“The woman is not the villain of the story, enslaved by appetite and bringing sin and death into the world. She can be seen as the heroine of the story, leading her husband into the brave new world of moral demands and moral decisions,” Rabbi Harold S. Kushner, author and rabbi
“It is the woman who sees through Satan’s disguise of clever hypocrisy, identifies him, and exposes him for what he is. She discovers the principle of opposites by which the world is governed and views it with high-spirited optimism,” Hugh Nibley , Mormon scholar
“…there is no language that could do credit to our glorious mother Eve,” Bruce R. McConkie, Mormon scholar
The story of Eve, our first mother, is too often told negatively. She is often viewed as a foolish temptress who led Adam into sin and brought original sin upon the world.
I don’t see it that way. I think Eve was strong and wise. Mormons do not accept the idea of original sin. We do acknowledge that we live in a mortal state, separate from God, in this life, which includes suffering, and that Adam and Eve began that journey with their taste of fruit. Joseph Smith said in our Articles of Faith, “We believe that man will be punished for their own sins, and not for Adam's transgression.”
As a Mormon, I believe every person who ever has lived, or ever will live, existed as a spirit child of God in heaven before Adam and Eve came to earth and received bodies. I hope you will be patient as I try to summarize complicated (and yet sweetly simple) beliefs for the purpose of Eve’s story, including Mormon scripture.
We believe before we came to earth and received bodies God presented us with a wonderful plan we refer to as a “Great Plan of Happiness” or “Plan of Salvation.” Essentially, it is the meaning of life. It outlines how all of God’s children could come to earth and receive bodies (a great blessing), grow and develop here, choose whether or not to return to God, and be redeemed and allowed to return to God’s presence because of the gift of the Atonement of Jesus Christ. Then we continue to grow and become like God forever and have eternal families and great joy.
In the Book of Moses, — a scripture from Joseph Smith’s translation of the book of Genesis (however Mormons generally study the King James version of the Bible), we learn God presented this “Plan of Salvation “ to his children during what we call the pre-mortal life. He would give us the gift of “free agency,” or the gift of choice. It is always our choice whether we choose good or evil. Chooseing good over evil will allow us to return to God after our earth life. We then learn Satan offered a different plan to God whereby God would not lose any of his children to sin because we would not have the right to choose. Satan would ensure our return and deny us the precious gift of choice! He also wanted all the glory. He was cast out from heaven (he started as an angel, like us — Isaiah 14:12), and Jesus Christ humbly said, “Here am I, send me,” and “Thy will be done, Father,” making the plan possible through his redemptive gift, the atonement, found in Moses 4:1-4 (Mormons don’t believe in the Trinity; we think God and Jesus are separate beings).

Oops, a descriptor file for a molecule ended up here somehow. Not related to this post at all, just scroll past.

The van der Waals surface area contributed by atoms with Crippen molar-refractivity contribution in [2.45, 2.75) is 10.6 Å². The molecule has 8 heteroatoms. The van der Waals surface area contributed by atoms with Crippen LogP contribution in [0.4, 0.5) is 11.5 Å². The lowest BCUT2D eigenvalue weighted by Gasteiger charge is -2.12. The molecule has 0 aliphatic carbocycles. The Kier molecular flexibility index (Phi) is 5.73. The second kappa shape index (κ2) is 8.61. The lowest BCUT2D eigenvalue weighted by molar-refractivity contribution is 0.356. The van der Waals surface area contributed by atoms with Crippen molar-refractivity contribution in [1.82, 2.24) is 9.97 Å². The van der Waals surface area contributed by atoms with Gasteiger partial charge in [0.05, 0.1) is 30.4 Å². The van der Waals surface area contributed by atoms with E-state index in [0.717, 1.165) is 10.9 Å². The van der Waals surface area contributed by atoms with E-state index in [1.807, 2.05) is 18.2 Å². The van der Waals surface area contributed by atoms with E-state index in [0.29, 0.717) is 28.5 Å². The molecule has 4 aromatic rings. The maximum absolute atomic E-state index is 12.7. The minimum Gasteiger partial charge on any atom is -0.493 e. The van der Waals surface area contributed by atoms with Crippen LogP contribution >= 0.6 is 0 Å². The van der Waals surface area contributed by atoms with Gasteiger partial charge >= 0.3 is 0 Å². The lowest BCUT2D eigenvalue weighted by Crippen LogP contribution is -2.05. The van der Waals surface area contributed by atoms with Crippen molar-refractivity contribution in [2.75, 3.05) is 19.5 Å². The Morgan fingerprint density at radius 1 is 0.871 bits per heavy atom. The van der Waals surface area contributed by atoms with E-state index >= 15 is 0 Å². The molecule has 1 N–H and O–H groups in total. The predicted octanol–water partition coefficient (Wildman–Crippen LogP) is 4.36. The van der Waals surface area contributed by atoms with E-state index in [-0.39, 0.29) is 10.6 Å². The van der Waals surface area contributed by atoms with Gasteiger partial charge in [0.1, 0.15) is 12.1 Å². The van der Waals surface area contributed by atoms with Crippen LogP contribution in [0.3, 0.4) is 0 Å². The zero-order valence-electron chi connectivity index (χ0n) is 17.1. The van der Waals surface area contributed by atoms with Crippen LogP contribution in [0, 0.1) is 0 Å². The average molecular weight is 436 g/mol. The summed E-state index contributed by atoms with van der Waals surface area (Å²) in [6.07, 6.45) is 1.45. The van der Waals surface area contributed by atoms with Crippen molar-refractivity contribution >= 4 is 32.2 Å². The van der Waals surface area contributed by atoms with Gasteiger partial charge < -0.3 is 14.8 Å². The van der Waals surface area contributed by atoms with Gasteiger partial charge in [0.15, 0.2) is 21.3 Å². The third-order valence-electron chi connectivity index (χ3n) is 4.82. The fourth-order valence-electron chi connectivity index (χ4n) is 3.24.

So when Adam and Eve came to earth, it was important they begin to fulfill this plan. Adam and Eve were given two conflicting commandments by God — the principle of opposites, or paradox, mentioned above in the second quote.
The eating of the fruit would make Adam and Eve mortal and able to bear children; they would have to leave the Garden of Eden, where they existed in a state of innocence (not ashamed of their nakedness), according to Genesis 3: 7, 19.
How could they obey both? Not eating the fruit would mean remaining like innocent children in the garden forever, never dying, never truly living, never having children.
After she became mortal, Eve said, “Were it not for our transgression we never should have had seed [children], and never should have known good and evil, and the joy of our redemption, and the eternal life which God giveth unto all the obedient,” (Moses 5:11).
After partaking of the fruit they were no longer innocent and they had to work and suffer outside of paradise. But they knew true joy (for example, the joy of family) because they knew true pain. One cannot be appreciated without the other.
Satan thought he was meeting his agenda by offering the fruit, his lies and half-truths to Eve, by encouraging her disobedience. But after she ate the fruit she became mortal and became our first mother, and God’s Great Plan of Happiness was able to truly begin. Spirits started coming to earth to receive bodies and fulfill their earthly journey and purpose here. You see, it was Satan who was the fool, not Eve.
I hope others find Eve’s story as empowering as I do!
- Did Jesus have compassion fatigue? - March 3, 2014
- Going on a Mormon mission - June 29, 2012
- Redeeming Eve, part 3 - June 26, 2012
- Understanding the Book of Mormon - June 19, 2012
- Sharing faith can be a bonding point but… - June 18, 2012
- Indaba Coffee, Post-it Note faith, and Mormon missions - June 1, 2012
- Redeeming Eve, part 2: equal power - May 11, 2012
- I would rather see dangerous people locked away - May 7, 2012
- Redeeming Eve, Part 1: Not a Sinner - April 19, 2012
- Not all faith groups are losing young adults - April 10, 2012